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Tumor-Targeted rVSV-F Vectors for Treatment of Metastatic Breast Cancer
Background: Oncolytic virotherapy is an exciting novel strategy to treat advanced breast cancer. Vesicular Stomatitis Virus (VSV) is a non-segmented negative-strand RNA virus with inherent selectivity for replication in tumor cells due to their attenuation of anti-viral responses. We have previously demonstrated tumoricidal effects of a fusogenic VSV vector (rVSV-F) in mice bearing multi-focal lesions of 4T1 breast carcinoma in their lungs, which led to statistically significant survival benefits. This vector, however, has no selectivity for tumor cells at the infection level and the overall survival advantage was also modest, as its maximum tolerated dose is limited by neuropathology in some of the treated animals. Objective/Hypothesis: We hypothesize that the therapeutic index of oncolytic rVSV-F can be substantially enhanced by intravenous administration of rVSV-F vectors with altered cellular tropism, such that their tumor cell tropism is elevated while neuronal tropism is diminished. This can be accomplished by pseudo-typing rVSV-F with the glycoprotein gene of Ebola virus (EVG), which uses the folate receptor as a co-receptor that is expressed highly in most cancer cell types but at exceptionally low levels in neurons, which are completely refractory to infection by lentivirus vectors pseudo-typed with EVG. To ensure the safety of EVG pseudo-typed rVSV-F vectors, the mucin-like domain of EVG responsible for endothelial cell tropism and vascular toxicity will be deleted, which does not diminish the folate receptor binding efficiency of the correspondingly pseudo-typed lentivirus vectors. Specific Aims: Pseudo-typed rVSV-F vectors will be rescued in folate receptor positive cells using reverse genetics techniques, and their oncolytic potency in 4T1 murine and various human breast cancer cell lines in vitro will be determined. The MTD of the pseudo-typed rVSV-F vectors will be determined in mice by dose-controlled studies. To test treatment efficacy multi-focal lung lesions of an exceptionally malignant breast cancer model generated by tail vein infusion of murine 4T1 breast cancer cells into immune-competent and syngeneic Balb/c mice will be used, which shares many characteristics with naturally occurring human breast cancers. Pseudo-typed rVSV-F vectors will be injected intravenously into tumor-bearing mice at their respective MTDs, using survival as the initial endpoint. In addition, subsets of tumor-bearing mice in each of the treatment groups will be sacrificed at various time points for the collection of tumor tissues and major organs to determine tumor response, vector bio-distribution, systemic and organ toxicities. Impact: The successful development and validation of these tumor-targeted rVSV-F vectors in the treatment of metastatic breast cancer in mice would constitute a major step towards the future development of oncolytic VSV virotherapy for the effective and safe treatment of metastatic breast cancer in humans.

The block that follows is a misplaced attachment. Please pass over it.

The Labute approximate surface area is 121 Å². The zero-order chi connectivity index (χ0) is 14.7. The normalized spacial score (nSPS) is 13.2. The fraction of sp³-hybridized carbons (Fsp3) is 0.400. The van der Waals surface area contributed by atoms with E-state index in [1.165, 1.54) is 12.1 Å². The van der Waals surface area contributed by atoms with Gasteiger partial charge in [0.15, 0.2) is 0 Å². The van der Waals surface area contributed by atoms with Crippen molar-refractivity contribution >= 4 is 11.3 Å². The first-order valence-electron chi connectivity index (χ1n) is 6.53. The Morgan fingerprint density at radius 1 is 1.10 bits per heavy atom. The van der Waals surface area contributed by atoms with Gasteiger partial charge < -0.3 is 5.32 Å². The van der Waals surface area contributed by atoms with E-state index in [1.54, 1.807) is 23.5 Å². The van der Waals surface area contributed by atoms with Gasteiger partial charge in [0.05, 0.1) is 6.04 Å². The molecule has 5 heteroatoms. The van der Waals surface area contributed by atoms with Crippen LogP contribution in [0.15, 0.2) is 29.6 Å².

Despite recent clinical advances in treatment modalities an overwhelming majority of patients diagnosed with metastatic breast cancer will die of the disease, and new therapeutic options based on novel principles are urgently needed. In the recent years, a new scientific principle of using live viruses that can infect and propagate only in malignant, but not normal, cells has emerged as a powerful novel strategy to treat cancer, which is called "Oncolytic Virotherapy". Amongst these "oncolytic viruses", Vesicular Stomatitis Virus (VSV) is a particularly attractive agent because it replicates robustly and rapidly in most animal and human cancer cells in culture, which are completely killed within 1-2 days even if only one virus particle was used to infect one thousand cancer cells. It does not replicate well in normal cells and is not a human pathogen, as it causes only a mild respiratory infection in cattle that is cleared within a few days. We have previously shown that an engineered form of the virus, when administered into the hepatic artery, was effective against multi-focal Hepatocellular Carcinoma (HCC) in the livers of rats and a proposal to conduct a Phase I clinical translational trial in HCC patients will be conducted with sponsorship from the National Cancer Institute. We have also shown that the engineered oncolytic VSV can be used to treat multi-focal lung metastases of 4T1, which is an exceptionally aggressive type of malignant breast cancer model in mice and resembles closely advanced breast cancer in humans. Due to the limitation of virus dose that could be safely administered however, not all breast cancer cells in the multi-focal lung lesions were killed and all treated mice eventually succumbed to tumor relapse. We reasoned that the effectiveness of treatment could be substantially enhanced if the treatment dose can be elevated without side effects. Because VSV can recognize a surface receptor that is present in most mammalian cell types, it can infect a wide range of cells. In the proposed study, we will substitute the surface protein of VSV with one that binds specifically to cancer cells, thereby enhancing its selective binding and entry into cancer cells where they can propagate and exert their killing effects. The effectiveness of the novel oncolytic virus to treat multi-focal lesions of breast cancer in the lungs will then be tested in the murine 4T1 breast cancer model in mice. While enhanced efficacy in tumor killing and prolonged survival might be obtained in tumor-bearing mice, substantially enhancement in safety is also expected, owing to increased tumor-selectivity of the engineered oncolytic virus. These studies will form the scientific basis to develop clinical translational trials for patients with metastatic breast cancer in the future, which can potentially lead to the development of a novel and effective therapeutic agent for this deleterious disease.